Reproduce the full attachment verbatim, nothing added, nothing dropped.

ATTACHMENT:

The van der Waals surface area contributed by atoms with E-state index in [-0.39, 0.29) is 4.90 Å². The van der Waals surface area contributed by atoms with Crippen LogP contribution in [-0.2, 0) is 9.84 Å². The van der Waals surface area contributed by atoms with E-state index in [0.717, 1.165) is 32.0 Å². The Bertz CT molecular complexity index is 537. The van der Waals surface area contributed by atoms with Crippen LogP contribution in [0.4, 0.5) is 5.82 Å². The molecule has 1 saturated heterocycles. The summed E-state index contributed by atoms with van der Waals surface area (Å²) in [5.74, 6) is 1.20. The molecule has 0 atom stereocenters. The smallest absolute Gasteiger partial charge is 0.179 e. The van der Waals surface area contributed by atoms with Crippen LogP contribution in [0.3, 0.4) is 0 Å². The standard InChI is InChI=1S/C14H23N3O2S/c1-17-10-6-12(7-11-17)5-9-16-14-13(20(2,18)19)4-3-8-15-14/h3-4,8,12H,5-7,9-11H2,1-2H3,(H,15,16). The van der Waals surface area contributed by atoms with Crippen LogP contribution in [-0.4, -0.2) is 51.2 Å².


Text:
The van der Waals surface area contributed by atoms with E-state index in [-0.39, 0.29) is 4.90 Å². The van der Waals surface area contributed by atoms with Crippen LogP contribution in [-0.2, 0) is 9.84 Å². The van der Waals surface area contributed by atoms with E-state index in [0.717, 1.165) is 32.0 Å². The Bertz CT molecular complexity index is 537. The van der Waals surface area contributed by atoms with Crippen LogP contribution in [0.4, 0.5) is 5.82 Å². The molecule has 1 saturated heterocycles. The summed E-state index contributed by atoms with van der Waals surface area (Å²) in [5.74, 6) is 1.20. The molecule has 0 atom stereocenters. The smallest absolute Gasteiger partial charge is 0.179 e. The van der Waals surface area contributed by atoms with Crippen LogP contribution in [0.3, 0.4) is 0 Å². The standard InChI is InChI=1S/C14H23N3O2S/c1-17-10-6-12(7-11-17)5-9-16-14-13(20(2,18)19)4-3-8-15-14/h3-4,8,12H,5-7,9-11H2,1-2H3,(H,15,16). The van der Waals surface area contributed by atoms with Crippen LogP contribution in [-0.4, -0.2) is 51.2 Å².